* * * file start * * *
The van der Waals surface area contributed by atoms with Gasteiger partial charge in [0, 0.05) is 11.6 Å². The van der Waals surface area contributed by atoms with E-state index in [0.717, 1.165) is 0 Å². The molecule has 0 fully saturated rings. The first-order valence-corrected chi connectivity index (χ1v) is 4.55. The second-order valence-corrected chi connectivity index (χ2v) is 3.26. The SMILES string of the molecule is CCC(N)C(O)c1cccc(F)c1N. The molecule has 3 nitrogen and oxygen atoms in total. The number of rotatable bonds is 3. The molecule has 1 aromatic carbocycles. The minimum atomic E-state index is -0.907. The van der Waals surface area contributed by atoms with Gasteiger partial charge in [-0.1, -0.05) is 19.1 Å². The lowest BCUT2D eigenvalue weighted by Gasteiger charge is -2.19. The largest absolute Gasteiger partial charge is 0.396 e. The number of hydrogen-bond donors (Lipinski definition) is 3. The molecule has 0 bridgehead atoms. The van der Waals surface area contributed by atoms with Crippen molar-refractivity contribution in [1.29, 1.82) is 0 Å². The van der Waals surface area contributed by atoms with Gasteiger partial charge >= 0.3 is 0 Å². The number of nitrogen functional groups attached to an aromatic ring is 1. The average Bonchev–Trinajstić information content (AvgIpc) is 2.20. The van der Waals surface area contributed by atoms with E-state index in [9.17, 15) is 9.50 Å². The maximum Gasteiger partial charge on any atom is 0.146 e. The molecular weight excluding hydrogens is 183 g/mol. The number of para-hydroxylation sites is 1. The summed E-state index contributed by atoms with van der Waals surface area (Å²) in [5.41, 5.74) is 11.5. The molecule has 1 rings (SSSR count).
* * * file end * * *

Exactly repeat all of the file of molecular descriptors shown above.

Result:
The van der Waals surface area contributed by atoms with Gasteiger partial charge in [0, 0.05) is 11.6 Å². The van der Waals surface area contributed by atoms with E-state index in [0.717, 1.165) is 0 Å². The molecule has 0 fully saturated rings. The first-order valence-corrected chi connectivity index (χ1v) is 4.55. The second-order valence-corrected chi connectivity index (χ2v) is 3.26. The SMILES string of the molecule is CCC(N)C(O)c1cccc(F)c1N. The molecule has 3 nitrogen and oxygen atoms in total. The number of rotatable bonds is 3. The molecule has 1 aromatic carbocycles. The minimum atomic E-state index is -0.907. The van der Waals surface area contributed by atoms with Gasteiger partial charge in [-0.1, -0.05) is 19.1 Å². The lowest BCUT2D eigenvalue weighted by Gasteiger charge is -2.19. The largest absolute Gasteiger partial charge is 0.396 e. The number of hydrogen-bond donors (Lipinski definition) is 3. The molecule has 0 bridgehead atoms. The van der Waals surface area contributed by atoms with Crippen molar-refractivity contribution in [1.29, 1.82) is 0 Å². The van der Waals surface area contributed by atoms with Gasteiger partial charge >= 0.3 is 0 Å². The number of nitrogen functional groups attached to an aromatic ring is 1. The average Bonchev–Trinajstić information content (AvgIpc) is 2.20. The van der Waals surface area contributed by atoms with E-state index in [9.17, 15) is 9.50 Å². The maximum Gasteiger partial charge on any atom is 0.146 e. The molecular weight excluding hydrogens is 183 g/mol. The number of para-hydroxylation sites is 1. The summed E-state index contributed by atoms with van der Waals surface area (Å²) in [5.41, 5.74) is 11.5. The molecule has 1 rings (SSSR count).